Calxeda's ARM-Based Server Chips Re-emerge With New Company

Silver Lining Systems next year will launch servers and storage appliances that will be based on technology from Calxeda, which shut down last year.

Silver Lining server

It was a year ago that Barry Evans was abruptly closing the doors of Calxeda, the company he founded in 2008 and a pioneer in developing low-power ARM-based chips for use in servers for scale-out data center environments.

Calxeda already had 32-bit systems-on-a-chip (SoCs) on the market and a fabric technology designed for highly dense, multicore environments. It was ahead of many of its competitors in pushing the ARM architecture in the data center. The problem was that the company sort of out-kicked its coverage, and while the technology and engineering talent was there, the market had not yet caught up. In December 2013, Calxeda ran out of money when financing fell through, and Evans and other Calxeda officials had to shut down the company and let go of most of its 130 employees.

"It was sort of hard to process," Evans, the former Calxeda CEO, said in an interview with eWEEK. "We had the technology, and we had the people. But sometimes, that doesn't matter when you're dealing with financing."

Twelve months later, things have changed. Calxeda's technology is re-emerging with a company called Silver Lining Systems (SLS), which is developing compute and storage servers that will leverage the IP Calxeda developed—from the SoCs to the fabric—and will begin to introduce those systems early next year.

For Evans, it's exciting to see the technology he helped create—and which many in the industry thought was gone—re-enter the highly competitive market.

"They picked it up and are running with it," Evans said of Silver Lining, with which he is working as an adviser. "Here we are a year later, and it's still a great product, great technology."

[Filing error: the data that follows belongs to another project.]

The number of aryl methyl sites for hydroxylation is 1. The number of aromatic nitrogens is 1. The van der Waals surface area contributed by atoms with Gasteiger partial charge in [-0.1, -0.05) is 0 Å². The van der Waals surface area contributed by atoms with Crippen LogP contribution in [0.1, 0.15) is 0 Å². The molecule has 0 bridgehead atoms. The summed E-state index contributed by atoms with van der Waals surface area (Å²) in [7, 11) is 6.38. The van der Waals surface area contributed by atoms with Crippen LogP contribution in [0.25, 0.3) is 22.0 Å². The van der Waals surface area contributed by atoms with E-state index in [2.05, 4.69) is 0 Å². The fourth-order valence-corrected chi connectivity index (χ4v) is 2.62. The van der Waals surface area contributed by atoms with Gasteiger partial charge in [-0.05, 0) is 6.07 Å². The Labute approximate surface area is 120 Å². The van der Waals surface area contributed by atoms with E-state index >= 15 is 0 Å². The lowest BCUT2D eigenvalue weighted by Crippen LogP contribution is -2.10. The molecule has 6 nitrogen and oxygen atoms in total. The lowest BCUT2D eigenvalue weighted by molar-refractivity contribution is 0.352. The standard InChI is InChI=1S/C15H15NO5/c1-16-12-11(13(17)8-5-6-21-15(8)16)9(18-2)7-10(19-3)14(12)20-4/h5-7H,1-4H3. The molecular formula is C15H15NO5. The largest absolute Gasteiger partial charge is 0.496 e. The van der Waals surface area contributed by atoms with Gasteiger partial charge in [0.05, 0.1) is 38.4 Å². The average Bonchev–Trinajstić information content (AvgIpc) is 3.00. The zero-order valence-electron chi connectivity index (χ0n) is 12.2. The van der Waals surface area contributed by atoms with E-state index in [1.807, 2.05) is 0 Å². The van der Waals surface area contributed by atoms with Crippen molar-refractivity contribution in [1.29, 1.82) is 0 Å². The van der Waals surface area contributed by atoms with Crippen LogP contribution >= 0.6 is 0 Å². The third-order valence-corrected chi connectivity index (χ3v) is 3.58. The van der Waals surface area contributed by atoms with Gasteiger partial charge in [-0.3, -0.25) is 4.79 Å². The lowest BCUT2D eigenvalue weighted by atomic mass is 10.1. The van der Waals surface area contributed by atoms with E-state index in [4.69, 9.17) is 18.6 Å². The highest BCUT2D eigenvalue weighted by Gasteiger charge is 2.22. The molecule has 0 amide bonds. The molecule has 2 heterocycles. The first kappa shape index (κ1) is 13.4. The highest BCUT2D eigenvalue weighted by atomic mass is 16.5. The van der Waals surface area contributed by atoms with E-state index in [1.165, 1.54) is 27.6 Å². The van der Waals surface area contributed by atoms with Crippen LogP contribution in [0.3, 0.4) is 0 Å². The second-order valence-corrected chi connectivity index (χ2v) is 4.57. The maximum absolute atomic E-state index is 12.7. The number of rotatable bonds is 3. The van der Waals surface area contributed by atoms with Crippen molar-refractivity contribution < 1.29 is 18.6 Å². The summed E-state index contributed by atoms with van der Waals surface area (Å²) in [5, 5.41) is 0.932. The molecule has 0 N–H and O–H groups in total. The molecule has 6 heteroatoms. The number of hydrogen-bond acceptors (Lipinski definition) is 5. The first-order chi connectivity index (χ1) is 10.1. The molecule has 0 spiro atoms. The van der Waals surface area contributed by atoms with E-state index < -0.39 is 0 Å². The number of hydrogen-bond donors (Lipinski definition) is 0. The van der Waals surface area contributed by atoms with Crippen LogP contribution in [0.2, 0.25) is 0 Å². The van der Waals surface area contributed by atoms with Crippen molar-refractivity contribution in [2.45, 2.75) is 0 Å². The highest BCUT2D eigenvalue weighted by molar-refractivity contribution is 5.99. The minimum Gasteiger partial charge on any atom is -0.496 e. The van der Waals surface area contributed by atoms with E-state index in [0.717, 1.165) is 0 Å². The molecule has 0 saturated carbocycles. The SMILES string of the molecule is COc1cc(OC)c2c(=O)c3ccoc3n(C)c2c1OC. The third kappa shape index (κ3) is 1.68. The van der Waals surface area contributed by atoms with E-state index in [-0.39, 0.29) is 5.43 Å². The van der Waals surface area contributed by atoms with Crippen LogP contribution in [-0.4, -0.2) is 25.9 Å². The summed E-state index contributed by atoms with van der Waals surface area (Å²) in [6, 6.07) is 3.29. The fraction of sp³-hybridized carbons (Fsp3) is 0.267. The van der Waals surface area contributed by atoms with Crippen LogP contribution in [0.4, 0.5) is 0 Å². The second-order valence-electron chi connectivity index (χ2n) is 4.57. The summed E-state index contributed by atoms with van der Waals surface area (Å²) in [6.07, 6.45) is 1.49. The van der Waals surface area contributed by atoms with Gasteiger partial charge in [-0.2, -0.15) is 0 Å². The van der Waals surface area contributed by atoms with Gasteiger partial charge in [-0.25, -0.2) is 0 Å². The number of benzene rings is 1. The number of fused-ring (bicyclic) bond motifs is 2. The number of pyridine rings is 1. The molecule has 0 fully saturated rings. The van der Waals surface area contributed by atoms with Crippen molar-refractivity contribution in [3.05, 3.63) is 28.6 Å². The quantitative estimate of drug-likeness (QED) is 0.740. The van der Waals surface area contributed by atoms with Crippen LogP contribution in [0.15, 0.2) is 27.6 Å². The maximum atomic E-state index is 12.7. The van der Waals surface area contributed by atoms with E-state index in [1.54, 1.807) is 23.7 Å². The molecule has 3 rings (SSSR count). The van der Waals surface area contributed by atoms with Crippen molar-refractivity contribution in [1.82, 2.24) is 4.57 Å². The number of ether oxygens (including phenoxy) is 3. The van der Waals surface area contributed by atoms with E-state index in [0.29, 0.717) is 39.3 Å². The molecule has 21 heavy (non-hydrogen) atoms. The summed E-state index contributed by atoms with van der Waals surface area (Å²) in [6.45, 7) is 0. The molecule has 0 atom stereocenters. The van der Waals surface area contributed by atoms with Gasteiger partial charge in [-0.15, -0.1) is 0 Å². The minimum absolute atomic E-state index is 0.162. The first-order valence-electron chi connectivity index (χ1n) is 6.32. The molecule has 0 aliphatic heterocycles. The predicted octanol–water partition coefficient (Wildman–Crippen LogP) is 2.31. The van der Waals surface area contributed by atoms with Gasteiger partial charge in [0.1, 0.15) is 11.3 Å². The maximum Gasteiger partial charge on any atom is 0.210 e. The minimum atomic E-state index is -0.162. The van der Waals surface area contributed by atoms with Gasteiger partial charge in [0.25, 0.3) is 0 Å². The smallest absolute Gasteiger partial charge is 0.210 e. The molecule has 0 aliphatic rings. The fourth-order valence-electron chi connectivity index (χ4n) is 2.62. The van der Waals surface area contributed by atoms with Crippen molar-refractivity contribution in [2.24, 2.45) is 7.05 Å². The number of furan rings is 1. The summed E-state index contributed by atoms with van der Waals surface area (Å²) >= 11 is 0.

SLS is the cloud subsidiary of AtGames Cloud Holdings, a 13-year-old cloud gaming vendor that last year was developing systems based on Calxeda technology, Evans said. When the company shut down, AtGames wanted to continue to develop its systems, so it bought Calxeda's assets and found a home for them in Silver Lining, which was created by AtGames as part of a larger R&D effort to build scale-out cloud compute capabilities.

In developing the systems, Silver Lining is working with partners that include ARM and the server group within Foxconn, which is best known as the Chinese manufacturer that puts together Apple iPhones and other mobile devices.

SLS has run successful proof-of-concept projects, and the systems will be introduced in early 2015, according to an email sent to media outlets.

An ARM spokesman declined to comment on Silver Lining and the re-emergence of the Calxeda technology.

Calxeda was among the early proponents of using ARM's low-power architecture—which is found in most smartphones and tablets—in dense, energy-efficient servers aimed at scale-out data center environments. The company had developed a number of 32-bit SoCs, and was working with such system OEMs as Hewlett-Packard and Dell. However, as ARM was releasing its 64-bit ARMv8-A architecture to its partners, Calxeda ran out of money when financing fell through, and the company closed its doors.

Over this year, chip makers like Applied Micro, Cavium, Advanced Micro Devices and Marvell Technology have unveiled or are readying 64-bit ARM server chips. In addition, Qualcomm officials said the company will develop ARM-based server SoCs, and more system makers, like supercomputer vendor Cray, have said they will evaluate the architecture.

"There's certainly a tremendous amount of interest in the ARM server space," Evans said, noting that "the competition is exciting, and the effect of competition is to drive innovation."